Gut feeling is changing in the post coronavirus world

Dipesh P. Gopal (left) is a GP and NIHR In-Practice Fellow at the Centre for Primary Care and Mental Health, Institute of Population Health Sciences, Barts and the London School of Medicine and Dentistry. He is interested in helping people who are living with and beyond cancer (cancer survivorship). @dipeshgopal He is on Twitter: @dipeshgopal

Sara Calderón-Larrañaga (right) is a GP and LISS-DTP Clinical Doctoral Research Fellow at the Centre for Primary Care and Mental Health, Institute of Population Health Sciences, Barts and the London School of Medicine and Dentistry. She is investigating whether social prescribing can address the social determinants of type 2 diabetes in high-risk populations. @SaraCalderonL She is on Twitter: @SaraCalderonL

Research has shown gut feeling is important for general practitioners’ (GPs) diagnosis of cancer in a primary care setting.1 Despite its importance, gut feeling assumes traditional consultation set-ups with streams of patients in crowded waiting rooms waiting to see their family doctor every ten minutes. Since the coronavirus pandemic the safest options for both patients and staff is seeing patients who do need to be seen with appropriate personal protective equipment (PPI). The changing role of gut feeling has implications for clinical, research and educational primary care environments for the future.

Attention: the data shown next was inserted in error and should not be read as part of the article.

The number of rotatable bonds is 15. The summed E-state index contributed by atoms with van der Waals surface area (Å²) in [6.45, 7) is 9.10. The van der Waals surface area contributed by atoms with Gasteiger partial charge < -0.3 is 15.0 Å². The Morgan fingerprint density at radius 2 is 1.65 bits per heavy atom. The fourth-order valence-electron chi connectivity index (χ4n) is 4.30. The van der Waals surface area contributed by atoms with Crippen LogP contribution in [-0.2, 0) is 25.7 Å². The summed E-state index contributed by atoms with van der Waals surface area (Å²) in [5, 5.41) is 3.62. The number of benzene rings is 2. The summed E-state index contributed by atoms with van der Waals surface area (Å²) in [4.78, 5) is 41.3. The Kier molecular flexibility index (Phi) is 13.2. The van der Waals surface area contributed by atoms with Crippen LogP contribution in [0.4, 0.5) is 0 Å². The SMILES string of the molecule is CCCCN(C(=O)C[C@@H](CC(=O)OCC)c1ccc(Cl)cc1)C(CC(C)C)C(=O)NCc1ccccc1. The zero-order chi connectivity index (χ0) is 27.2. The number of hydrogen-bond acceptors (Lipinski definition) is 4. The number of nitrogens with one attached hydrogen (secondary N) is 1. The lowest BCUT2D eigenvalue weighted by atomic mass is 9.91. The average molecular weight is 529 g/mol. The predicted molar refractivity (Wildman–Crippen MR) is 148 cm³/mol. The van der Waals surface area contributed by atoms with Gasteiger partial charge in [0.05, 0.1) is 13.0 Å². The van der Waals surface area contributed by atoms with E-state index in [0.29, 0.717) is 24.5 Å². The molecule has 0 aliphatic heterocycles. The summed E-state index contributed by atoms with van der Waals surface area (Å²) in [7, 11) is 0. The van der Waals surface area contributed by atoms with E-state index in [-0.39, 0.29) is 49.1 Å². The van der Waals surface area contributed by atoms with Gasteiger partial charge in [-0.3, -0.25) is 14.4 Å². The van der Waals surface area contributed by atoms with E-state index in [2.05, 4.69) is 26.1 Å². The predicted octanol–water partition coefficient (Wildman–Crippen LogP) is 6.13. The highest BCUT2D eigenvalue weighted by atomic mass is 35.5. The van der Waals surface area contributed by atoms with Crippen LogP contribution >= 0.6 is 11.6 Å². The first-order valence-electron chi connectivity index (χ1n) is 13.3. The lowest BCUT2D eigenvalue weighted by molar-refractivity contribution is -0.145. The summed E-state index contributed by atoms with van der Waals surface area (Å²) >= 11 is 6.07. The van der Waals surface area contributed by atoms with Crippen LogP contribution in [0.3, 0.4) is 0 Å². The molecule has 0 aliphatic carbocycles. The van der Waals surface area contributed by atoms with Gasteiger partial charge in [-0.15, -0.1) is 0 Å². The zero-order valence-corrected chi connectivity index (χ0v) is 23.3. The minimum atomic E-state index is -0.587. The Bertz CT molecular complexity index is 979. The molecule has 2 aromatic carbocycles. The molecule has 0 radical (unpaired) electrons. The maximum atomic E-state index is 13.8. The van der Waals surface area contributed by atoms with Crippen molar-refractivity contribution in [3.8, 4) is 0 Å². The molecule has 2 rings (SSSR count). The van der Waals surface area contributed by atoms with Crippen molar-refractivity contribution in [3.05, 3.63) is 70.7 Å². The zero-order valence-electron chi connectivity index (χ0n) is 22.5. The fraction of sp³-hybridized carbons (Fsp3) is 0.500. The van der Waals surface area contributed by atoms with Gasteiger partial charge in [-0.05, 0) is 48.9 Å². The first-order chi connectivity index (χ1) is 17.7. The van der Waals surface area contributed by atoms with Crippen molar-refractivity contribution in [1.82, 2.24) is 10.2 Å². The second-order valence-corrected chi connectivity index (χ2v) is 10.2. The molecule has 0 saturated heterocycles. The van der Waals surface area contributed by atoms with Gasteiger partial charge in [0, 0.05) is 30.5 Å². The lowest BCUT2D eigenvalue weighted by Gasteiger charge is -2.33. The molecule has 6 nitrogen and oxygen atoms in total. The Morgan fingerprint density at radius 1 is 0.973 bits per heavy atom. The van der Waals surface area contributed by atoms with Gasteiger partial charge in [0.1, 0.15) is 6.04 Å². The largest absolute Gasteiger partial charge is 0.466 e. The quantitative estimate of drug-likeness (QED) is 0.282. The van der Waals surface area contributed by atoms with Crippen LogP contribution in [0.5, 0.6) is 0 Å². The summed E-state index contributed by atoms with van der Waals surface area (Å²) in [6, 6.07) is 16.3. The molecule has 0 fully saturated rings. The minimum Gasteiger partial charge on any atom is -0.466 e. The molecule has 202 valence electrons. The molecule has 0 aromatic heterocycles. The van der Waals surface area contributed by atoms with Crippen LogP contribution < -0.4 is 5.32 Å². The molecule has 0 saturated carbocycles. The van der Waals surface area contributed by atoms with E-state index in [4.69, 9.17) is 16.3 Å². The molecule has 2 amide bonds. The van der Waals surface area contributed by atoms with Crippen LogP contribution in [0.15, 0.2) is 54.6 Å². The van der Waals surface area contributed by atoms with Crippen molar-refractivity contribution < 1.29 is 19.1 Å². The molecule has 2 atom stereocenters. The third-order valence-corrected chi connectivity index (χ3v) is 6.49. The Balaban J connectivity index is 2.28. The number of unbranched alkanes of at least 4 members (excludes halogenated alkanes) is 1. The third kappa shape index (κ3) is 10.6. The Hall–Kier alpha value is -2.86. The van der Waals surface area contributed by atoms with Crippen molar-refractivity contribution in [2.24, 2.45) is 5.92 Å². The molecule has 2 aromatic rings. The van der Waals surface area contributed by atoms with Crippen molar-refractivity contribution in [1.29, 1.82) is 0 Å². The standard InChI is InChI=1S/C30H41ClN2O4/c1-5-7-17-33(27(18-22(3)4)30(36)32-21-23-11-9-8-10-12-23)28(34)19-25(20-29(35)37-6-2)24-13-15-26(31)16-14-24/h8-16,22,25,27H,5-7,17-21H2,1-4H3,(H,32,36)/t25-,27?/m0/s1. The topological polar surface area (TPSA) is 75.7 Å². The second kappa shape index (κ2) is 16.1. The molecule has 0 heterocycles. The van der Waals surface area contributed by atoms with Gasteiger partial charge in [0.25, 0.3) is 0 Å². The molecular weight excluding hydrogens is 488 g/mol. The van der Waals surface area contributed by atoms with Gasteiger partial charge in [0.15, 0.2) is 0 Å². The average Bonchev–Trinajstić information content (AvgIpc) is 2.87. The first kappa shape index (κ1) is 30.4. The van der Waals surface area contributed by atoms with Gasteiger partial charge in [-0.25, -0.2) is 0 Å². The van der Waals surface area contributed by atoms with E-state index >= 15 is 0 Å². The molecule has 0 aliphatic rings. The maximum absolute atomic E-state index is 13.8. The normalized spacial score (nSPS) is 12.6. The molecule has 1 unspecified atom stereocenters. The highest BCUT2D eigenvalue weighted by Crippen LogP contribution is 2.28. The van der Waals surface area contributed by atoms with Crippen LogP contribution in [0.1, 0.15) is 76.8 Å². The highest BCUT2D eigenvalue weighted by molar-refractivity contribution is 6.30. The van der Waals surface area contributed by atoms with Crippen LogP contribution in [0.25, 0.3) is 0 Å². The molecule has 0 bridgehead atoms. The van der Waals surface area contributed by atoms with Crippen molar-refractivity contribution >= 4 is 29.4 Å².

Gut feeling assumes traditional consultation set-ups with …. patients …. waiting to see their family doctor every ten minutes.

Within general practice, telephone triage has existed for years but perhaps has been utilised at higher levels before the pandemic.2 Gut feeling is summed up as verbal and non-verbal cues in the context of GP knowledge and experience which could be categorised as unconscious type 1 or ‘fast’ processing. Face-to-face consultations are utilised when it is absolutely needed, and it may be difficult to judge facial cues behind masks. However, on the telephone alone, we rely on verbal cues alone, on words, tone and pitch used. Perhaps the research from gut feeling could be used when using video consultations, and perhaps introduce new elements into a consultation. A small minority of video consultations are hindered by technology, but this gives a new aspect to consultation giving the ability to judge non-verbal cues safely. Despite this, it could be argued that video consultations and e-consultations reinforce the inverse care law in a two-tiered tech-literate and tech-illiterate society.3 We are particularly worried about the patients who no longer feel that it is safe to consult their family doctor resulting in delayed presentations and potentially contributing to excess mortality for non-coronavirus causes seen during the pandemic.4

It could be argued that video consultations and e-consultations reinforce the inverse care law in a two-tiered tech-literate and tech-illiterate society.